Wednesday, June 23, 2010


I was determined this year to get a bunch of tomato plants in the garden. Previous years proved disappointing-- my starts were destroyed by then-puppy Maisie and a late frost cleared the store shelves from gardeners quicker than I and only luck at a yard sale saved me from zero tomato plants. I scored 10 plants and while I was happy, it was not enough for canning and preserving. One year, I also goofed and planted too many grape tomatoes and not enough canning tomatoes.

My starts this year failed me, but it was still early enough that I had good pickings from the local farm store in town and I bought 42 plants. 2 died, so I have 40 plants in the ground, growing and thriving so far.

Many of my tomato plants are showing young fruit and I am quivering with anticipation of eating home grown tomatoes. We caved a few times and ate store-bought ones and were disappointed by the flavor and only made us more hungry for what will soon come from our garden.

This is what jungle-boy Peter thinks the fence panels are for! I didn't mind when there were no tomato plants there, but now, I shriek and race to get him off, so he doesn't smoosh a tomato plant underfoot.

I use cattle panels for my tomato plants. You can see the panels above behind the pool and I am also using old carpet as a weed blocker. I borrowed the idea of using cattle panels from fellow blogger O'Melays last year and they work great! Much better than the flimsy tomato cages, which I never liked using, and better than stakes, which the tomatoes always grow higher than and end up flopping over. Using cattle panels allow me to plant on both sides and then tie the vines to the panel as they grow. So much more sturdier and cheaper, actually, than using tomato cages.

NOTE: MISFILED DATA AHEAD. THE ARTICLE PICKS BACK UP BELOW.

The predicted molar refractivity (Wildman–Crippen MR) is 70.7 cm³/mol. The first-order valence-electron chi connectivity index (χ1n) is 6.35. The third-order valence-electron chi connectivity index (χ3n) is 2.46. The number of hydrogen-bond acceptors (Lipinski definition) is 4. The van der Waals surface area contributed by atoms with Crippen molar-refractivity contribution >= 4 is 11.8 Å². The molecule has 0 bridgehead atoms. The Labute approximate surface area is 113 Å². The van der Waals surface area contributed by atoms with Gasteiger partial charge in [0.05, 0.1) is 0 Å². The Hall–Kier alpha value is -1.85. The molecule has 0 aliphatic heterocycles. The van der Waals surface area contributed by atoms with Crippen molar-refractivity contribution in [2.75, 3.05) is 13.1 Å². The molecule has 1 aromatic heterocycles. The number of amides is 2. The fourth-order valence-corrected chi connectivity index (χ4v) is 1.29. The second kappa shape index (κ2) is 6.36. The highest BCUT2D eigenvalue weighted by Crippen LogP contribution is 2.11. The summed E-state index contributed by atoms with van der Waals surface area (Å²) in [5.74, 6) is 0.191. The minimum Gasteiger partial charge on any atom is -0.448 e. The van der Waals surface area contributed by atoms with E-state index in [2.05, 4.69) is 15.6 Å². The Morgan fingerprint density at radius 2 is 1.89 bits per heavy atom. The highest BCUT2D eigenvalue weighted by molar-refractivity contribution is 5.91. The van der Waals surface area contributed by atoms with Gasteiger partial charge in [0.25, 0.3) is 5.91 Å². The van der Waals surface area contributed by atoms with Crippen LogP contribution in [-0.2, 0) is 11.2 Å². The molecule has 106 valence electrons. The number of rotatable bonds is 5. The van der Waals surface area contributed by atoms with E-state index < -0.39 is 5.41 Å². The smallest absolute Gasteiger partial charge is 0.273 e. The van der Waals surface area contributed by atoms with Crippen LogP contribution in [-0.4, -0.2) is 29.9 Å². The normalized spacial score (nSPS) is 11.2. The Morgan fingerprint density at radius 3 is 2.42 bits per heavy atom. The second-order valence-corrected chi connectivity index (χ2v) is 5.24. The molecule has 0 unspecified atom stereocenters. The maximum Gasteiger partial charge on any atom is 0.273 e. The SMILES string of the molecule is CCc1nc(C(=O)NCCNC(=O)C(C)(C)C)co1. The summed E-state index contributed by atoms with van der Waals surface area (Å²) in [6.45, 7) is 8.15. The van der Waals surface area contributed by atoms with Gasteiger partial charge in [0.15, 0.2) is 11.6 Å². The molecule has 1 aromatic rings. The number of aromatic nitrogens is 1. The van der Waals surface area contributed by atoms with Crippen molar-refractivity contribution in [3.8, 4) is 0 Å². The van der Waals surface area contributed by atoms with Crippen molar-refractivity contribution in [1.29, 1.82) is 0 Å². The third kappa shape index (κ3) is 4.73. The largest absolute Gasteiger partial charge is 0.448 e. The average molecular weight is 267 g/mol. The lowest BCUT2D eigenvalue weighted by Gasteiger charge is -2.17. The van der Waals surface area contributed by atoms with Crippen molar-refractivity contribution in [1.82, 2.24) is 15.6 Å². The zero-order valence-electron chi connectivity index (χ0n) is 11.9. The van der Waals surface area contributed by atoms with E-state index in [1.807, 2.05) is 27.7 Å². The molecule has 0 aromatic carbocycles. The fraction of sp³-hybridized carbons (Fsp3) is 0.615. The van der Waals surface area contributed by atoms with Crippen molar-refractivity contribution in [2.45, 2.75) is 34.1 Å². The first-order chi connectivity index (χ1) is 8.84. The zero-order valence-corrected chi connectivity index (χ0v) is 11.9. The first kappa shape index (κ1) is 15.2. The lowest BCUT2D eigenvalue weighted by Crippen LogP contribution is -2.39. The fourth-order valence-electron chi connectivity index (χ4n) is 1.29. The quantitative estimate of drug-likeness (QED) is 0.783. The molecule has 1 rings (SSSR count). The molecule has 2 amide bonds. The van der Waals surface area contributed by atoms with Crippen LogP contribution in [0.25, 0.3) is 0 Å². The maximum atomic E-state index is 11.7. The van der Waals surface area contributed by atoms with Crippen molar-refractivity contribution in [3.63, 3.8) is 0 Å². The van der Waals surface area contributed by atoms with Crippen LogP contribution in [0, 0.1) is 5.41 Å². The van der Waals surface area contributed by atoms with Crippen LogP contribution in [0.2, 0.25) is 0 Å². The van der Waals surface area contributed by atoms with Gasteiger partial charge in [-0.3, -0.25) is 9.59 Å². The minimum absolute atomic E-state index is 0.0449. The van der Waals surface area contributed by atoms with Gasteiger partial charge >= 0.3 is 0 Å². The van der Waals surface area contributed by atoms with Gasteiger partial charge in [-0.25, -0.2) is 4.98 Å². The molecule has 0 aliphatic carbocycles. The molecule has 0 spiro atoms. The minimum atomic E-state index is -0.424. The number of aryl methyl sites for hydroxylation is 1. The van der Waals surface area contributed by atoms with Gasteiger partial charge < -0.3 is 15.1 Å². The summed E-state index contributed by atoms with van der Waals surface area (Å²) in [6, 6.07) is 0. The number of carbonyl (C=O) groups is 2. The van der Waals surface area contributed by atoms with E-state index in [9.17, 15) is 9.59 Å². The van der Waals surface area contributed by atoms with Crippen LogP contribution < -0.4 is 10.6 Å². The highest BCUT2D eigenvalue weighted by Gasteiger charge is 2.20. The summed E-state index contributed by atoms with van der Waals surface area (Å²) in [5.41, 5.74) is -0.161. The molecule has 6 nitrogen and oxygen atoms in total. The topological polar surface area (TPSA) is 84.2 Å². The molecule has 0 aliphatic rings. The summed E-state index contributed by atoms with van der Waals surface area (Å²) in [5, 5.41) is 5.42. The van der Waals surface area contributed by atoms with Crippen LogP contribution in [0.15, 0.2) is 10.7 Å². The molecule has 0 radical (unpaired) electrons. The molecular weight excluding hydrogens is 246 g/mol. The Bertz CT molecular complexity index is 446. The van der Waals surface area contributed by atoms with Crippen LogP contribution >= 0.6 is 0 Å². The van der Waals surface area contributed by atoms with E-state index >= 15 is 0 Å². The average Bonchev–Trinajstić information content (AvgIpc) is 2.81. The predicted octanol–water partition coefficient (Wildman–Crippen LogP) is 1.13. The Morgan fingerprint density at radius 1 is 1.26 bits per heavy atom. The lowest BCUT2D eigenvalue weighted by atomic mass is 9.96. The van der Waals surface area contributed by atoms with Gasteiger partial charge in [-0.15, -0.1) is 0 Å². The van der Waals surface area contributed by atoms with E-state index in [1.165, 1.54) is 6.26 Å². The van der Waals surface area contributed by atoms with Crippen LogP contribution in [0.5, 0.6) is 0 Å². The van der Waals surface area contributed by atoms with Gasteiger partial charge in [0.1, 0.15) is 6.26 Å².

Here's the math:

40 plants = 40 cages @ $3.50 each = $140.00


40 plants = 4 cattle panels @ $18 each = $72.00


We had lots of rain this Spring, plus it was rather chilly, so it feels like we got our garden in later than usual and the ground was just too wet for me to plant at times. I never got my peas in, which I'm really disappointed about, but some of the other stuff we got in are doing great. Potatoes are starting to really come up and I need to hill them this week. The peppers got a rough start when the chickens got into the garden and pecked their leaves off, but now they are starting to flower and show fruit. My cabbage and broccoli are been eaten by tiny black beetles and caterpillars-- I can never seem to grow these here. I had not planned to grow corn this year, but I still had seed left from last year, and space in the garden from not planting other things, so I got 12 rows of corn in and they are about 6-8 inches tall now. Hope they grow better this year and I get more ears than I did last year:: 550 seeds planted = 12 ears.

I failed to get onions planted, along with asparagus, strawberries, beans and cukes. I'm aiming for a winter garden, though, my first, so I'll be trying cabbage again and some root crops like carrots and potatoes. Starting small and if it is successful, I'll add more next year.



Christina said...

My garden this year is laughable I blame the baby's. I only got two tomatoe plants going lots of beans and a few squash plants in. Oh and Strawberry's but it has been a colder wetter spring here.
BTW did you ever find out if your jams can clear customs?

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